Report highlights crucial role of China in Australia’s future

by Ray Clancy on October 13, 2011

in Money, Business and Finance

Opportunities in Chinese private sector investment

The relationship between people working and running businesses in Australia with their counterparts in China is set to increase, according to a report from analysts KPMG and the University of Sydney.

They foresee a significant increase in Chinese private sector investment, a heightened appetite by China to develop and finance Australian resources and infrastructure projects, and Chinese banks choosing Australia as a platform for global expansion.

‘In the future it will be difficult, if not impossible to have a strong global or domestic business without a strong China business relationship. The cost to Australia of a failure to develop an effective China strategy could include a loss of new capital inflows, new markets and new technology, but most importantly, traditionally captive business,’ says Jason Chang, head of KPMG’s Australia-China Practice.

‘China’s economic development plans are progressing at a remarkable pace, driving the country on a global quest for acquiring resources and expertise well outside the historical focus on raw materials and commodities. This creates exceptional opportunities for greater engagement between Australia and China and underscores the importance of having a comprehensive strategy for managing Australia’s economic relationship with China,’ he added.

The report, Australia & China: Future Partnerships is the first result of a strategic cooperation between KPMG Australia and the University of Sydney China Studies Centre to create unique business intelligence reports for doing business with China.

It says that regulatory restrictions on overseas investments by Chinese companies are likely to be relaxed in the future. This will be a dramatic game changer. One potential change is that government approval will no longer be required for resource related investments of less than or equal to A$300 million and for non-resource related investments of less than or equal to A$100 million.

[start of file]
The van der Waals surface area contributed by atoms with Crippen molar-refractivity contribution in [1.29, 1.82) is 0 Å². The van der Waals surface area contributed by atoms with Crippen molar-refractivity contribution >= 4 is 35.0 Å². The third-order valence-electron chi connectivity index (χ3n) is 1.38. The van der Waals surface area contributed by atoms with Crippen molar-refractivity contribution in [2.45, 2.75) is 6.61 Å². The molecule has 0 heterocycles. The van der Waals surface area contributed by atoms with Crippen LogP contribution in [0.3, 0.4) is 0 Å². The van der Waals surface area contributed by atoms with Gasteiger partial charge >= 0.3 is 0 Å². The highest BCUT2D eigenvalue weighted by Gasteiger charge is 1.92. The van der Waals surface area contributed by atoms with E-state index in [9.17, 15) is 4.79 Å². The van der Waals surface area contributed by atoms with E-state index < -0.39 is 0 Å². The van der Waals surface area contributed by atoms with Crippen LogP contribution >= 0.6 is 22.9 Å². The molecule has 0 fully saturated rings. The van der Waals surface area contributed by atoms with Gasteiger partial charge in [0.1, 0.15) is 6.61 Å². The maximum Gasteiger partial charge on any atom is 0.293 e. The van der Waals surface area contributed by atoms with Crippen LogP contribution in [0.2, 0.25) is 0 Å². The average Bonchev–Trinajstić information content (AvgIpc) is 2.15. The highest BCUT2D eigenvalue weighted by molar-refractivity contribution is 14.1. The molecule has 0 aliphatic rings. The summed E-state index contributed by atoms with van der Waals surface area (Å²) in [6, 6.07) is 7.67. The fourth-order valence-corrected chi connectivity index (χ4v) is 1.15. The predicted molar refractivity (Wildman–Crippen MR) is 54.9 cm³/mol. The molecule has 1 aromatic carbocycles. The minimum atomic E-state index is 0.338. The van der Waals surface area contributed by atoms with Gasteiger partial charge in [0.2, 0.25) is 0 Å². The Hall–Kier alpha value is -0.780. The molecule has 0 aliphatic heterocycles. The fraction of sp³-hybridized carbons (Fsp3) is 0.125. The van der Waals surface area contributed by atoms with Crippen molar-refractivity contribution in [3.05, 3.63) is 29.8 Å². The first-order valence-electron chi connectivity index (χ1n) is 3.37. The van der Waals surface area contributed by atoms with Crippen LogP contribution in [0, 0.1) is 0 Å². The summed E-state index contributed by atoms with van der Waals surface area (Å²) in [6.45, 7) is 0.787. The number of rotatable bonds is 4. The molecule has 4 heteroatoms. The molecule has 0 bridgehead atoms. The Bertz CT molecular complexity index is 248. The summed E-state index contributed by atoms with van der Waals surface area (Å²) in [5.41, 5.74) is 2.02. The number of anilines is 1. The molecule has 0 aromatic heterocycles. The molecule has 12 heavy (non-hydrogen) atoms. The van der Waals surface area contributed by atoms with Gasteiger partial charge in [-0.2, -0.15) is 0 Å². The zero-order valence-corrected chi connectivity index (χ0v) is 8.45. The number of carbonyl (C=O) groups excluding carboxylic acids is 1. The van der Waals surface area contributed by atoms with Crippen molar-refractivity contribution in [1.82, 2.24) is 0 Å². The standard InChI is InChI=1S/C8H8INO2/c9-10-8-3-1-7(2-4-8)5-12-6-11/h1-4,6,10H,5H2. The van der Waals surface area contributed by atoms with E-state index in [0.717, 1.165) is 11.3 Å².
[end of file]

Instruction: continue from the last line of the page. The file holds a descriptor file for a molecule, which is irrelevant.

Given that more than 80 percent of announced Chinese deals in Australia are within the A$300 million limit, this change alone would shift the landscape.

China is beginning to place more emphasis on Chinese private corporate investment in Australia. With this comes an increased emphasis on market mechanisms and risk diversification. This is already transforming the engagement between Australia and China.

There is potential for China, Japan and Australia to fully develop the respective advantages of their resources industries and agree on the structure of collaboration. This could lead to the three countries creating an Eastern Resources Commodities Trading Centre in their time zone with links to the key global trading hubs of London and New York, to form a new 24 hour resources commodities trading centre. There are already initiatives forming in this regard.

Australia is currently a target country for Chinese banks’ drive to head abroad. Chinese banks see Australia as a platform for helping them expand globally, including acquisition of experience, skills and capabilities.

To achieve a clear China strategy, Australian businesses must assess what China will look like over the next five to 10 years and what its impact will be on Australian domestic markets, the report says.

It also points out that Australia will continue to evolve as a haven for investment and a service-based retreat for China’s growing middle class and demand for Chinese retail banking products and services will grow as Chinese immigration to Australia rises.

Significant opportunities are also emerging for Australia in the clean energy sector as China embarks on a long term policy commitment to increase the use of clean energy, including nuclear, and reduce pollution.

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